Obey New Road Law and Avoid Heavy Fines – Johnson Smith

Photo: Rudranath Fraser Minister of Foreign Affairs and Foreign Trade, and Leader of Government Business in the Upper House, Senator the Hon. Kamina Johnson Smith.

Story Highlights

  • Minister of Foreign Affairs and Foreign Trade, Senator the Hon. Kamina Johnson Smith, is advising persons concerned about heavy fines for breaches under the new Road Traffic Bill to “simply obey the law”.
  • “If you obey the law, you will not have a fine. So please do not complain about how high the fines are and how they are pressuring… we have to turn the corner on the question of discipline and law and order in society. We have to get serious and we have to have people think seriously about the law and about how they use the road,” she said.
  • She argued further that stemming “the indiscipline, the recklessness, the carelessness, the lack of respect for others demonstrated on our roads” starts with stronger traffic laws, along with proper implementation and enforcement and effective public education.

Minister of Foreign Affairs and Foreign Trade, Senator the Hon. Kamina Johnson Smith, is advising persons concerned about heavy fines for breaches under the new Road Traffic Bill to “simply obey the law”.

“If you obey the law, you will not have a fine. So please do not complain about how high the fines are and how they are pressuring… we have to turn the corner on the question of discipline and law and order in society. We have to get serious and we have to have people think seriously about the law and about how they use the road,” she said.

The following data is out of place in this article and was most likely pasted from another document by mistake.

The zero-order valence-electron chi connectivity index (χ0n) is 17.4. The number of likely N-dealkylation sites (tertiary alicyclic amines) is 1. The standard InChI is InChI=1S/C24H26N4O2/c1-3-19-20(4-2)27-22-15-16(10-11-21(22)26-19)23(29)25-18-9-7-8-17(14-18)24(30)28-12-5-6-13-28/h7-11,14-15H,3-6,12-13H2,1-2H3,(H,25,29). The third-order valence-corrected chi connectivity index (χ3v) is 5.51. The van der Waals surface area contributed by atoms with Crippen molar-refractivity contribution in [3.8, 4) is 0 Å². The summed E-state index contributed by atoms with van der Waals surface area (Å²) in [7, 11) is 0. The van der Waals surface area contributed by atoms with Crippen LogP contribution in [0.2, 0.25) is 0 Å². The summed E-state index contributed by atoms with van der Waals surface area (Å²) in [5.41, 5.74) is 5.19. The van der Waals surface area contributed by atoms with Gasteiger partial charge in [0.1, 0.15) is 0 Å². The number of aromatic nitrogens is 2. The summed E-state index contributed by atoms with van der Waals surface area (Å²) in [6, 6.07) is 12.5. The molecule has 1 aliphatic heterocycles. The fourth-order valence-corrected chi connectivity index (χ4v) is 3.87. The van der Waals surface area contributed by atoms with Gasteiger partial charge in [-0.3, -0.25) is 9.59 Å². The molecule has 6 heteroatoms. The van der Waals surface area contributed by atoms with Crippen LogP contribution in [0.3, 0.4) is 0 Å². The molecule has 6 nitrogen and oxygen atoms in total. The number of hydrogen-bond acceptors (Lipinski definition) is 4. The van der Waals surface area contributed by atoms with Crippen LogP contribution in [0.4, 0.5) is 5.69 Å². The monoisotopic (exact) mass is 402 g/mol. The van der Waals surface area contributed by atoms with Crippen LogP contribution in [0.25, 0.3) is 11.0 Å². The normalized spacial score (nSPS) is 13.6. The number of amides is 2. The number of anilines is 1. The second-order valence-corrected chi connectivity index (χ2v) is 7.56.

She argued further that stemming “the indiscipline, the recklessness, the carelessness, the lack of respect for others demonstrated on our roads” starts with stronger traffic laws, along with proper implementation and enforcement and effective public education.

Mrs. Johnson Smith was speaking in the Senate on Friday (May 11), where the Road Traffic Bill was passed with 161 amendments.

The Bill, which was approved by the House of Representatives on February 6 with 131 amendments, seeks to repeal and replace the existing 1938 Act, and will establish new offences as well as provide increased penalties for breaches.

Mrs. Johnson Smith, who piloted the Bill through the Senate, thanked both sides of the House for their “constructive contribution to the process” of modernising the legislation.

The Leader of Government Business noted that the updated Bill is now suited to the current realities on the roads, particularly in relation to the high number of fatalities stemming from the indiscipline of some road users.

“I wish to extend our deepest and most sincere thanks to the technical team from the Attorney General’s Chambers, the Parliamentary Counsel, the Ministry of Transport and Mining, the Road Safety Council and all the stakeholders… for the work to get the Road Traffic Act modernised, fit for purpose and ready to usher us into a new, safe and prosperous future,” she said.

Among the features of the Road Traffic Bill are a restriction on handheld devices and a requirement for drivers to have a licence in their possession while operating a vehicle.

No grace period will be allowed to produce a permit or driver’s licence, if it is found that the motorist does not have the document on his or her person.

Some of the offences for which heavy fines will be imposed under the Bill include driving without required motor vehicle insurance coverage ($20,000); driving a motor vehicle without being the holder of a permit or driver’s licence ($40,000); failure of a driver to obey traffic light ($24,000); loud noises within silence zones and failure to wear a protective helmet ($5,000); failure to comply with traffic signs ($10,000); and failure to stop at pedestrian crossings ($12,000).

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